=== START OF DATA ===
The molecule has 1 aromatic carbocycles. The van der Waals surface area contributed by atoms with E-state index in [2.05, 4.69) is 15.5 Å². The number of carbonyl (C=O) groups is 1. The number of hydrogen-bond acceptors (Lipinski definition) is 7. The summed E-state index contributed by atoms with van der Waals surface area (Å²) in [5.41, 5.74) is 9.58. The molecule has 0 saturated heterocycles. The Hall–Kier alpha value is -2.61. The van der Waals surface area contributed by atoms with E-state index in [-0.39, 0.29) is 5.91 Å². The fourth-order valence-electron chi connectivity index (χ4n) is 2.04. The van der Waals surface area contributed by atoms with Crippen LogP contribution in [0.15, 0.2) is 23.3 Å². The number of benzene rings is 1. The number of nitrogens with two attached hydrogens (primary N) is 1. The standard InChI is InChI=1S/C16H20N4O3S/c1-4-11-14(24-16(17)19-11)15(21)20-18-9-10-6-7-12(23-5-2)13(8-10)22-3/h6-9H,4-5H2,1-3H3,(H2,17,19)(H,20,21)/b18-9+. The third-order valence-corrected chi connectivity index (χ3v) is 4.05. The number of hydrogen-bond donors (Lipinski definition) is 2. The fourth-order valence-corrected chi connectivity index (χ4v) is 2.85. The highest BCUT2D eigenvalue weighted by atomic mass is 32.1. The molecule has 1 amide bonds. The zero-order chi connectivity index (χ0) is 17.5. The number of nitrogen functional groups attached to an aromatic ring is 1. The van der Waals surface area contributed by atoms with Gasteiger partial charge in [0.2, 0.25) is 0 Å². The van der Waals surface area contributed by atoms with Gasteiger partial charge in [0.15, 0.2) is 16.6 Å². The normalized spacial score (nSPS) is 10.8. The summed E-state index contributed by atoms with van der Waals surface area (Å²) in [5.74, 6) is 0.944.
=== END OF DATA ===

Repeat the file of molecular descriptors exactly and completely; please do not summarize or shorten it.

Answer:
The molecule has 1 aromatic carbocycles. The van der Waals surface area contributed by atoms with E-state index in [2.05, 4.69) is 15.5 Å². The number of carbonyl (C=O) groups is 1. The number of hydrogen-bond acceptors (Lipinski definition) is 7. The summed E-state index contributed by atoms with van der Waals surface area (Å²) in [5.41, 5.74) is 9.58. The molecule has 0 saturated heterocycles. The Hall–Kier alpha value is -2.61. The van der Waals surface area contributed by atoms with E-state index in [-0.39, 0.29) is 5.91 Å². The fourth-order valence-electron chi connectivity index (χ4n) is 2.04. The van der Waals surface area contributed by atoms with Crippen LogP contribution in [0.15, 0.2) is 23.3 Å². The number of benzene rings is 1. The number of nitrogens with two attached hydrogens (primary N) is 1. The standard InChI is InChI=1S/C16H20N4O3S/c1-4-11-14(24-16(17)19-11)15(21)20-18-9-10-6-7-12(23-5-2)13(8-10)22-3/h6-9H,4-5H2,1-3H3,(H2,17,19)(H,20,21)/b18-9+. The third-order valence-corrected chi connectivity index (χ3v) is 4.05. The number of hydrogen-bond donors (Lipinski definition) is 2. The fourth-order valence-corrected chi connectivity index (χ4v) is 2.85. The highest BCUT2D eigenvalue weighted by atomic mass is 32.1. The molecule has 1 amide bonds. The zero-order chi connectivity index (χ0) is 17.5. The number of nitrogen functional groups attached to an aromatic ring is 1. The van der Waals surface area contributed by atoms with Gasteiger partial charge in [0.2, 0.25) is 0 Å². The van der Waals surface area contributed by atoms with Gasteiger partial charge in [0.15, 0.2) is 16.6 Å². The normalized spacial score (nSPS) is 10.8. The summed E-state index contributed by atoms with van der Waals surface area (Å²) in [5.74, 6) is 0.944.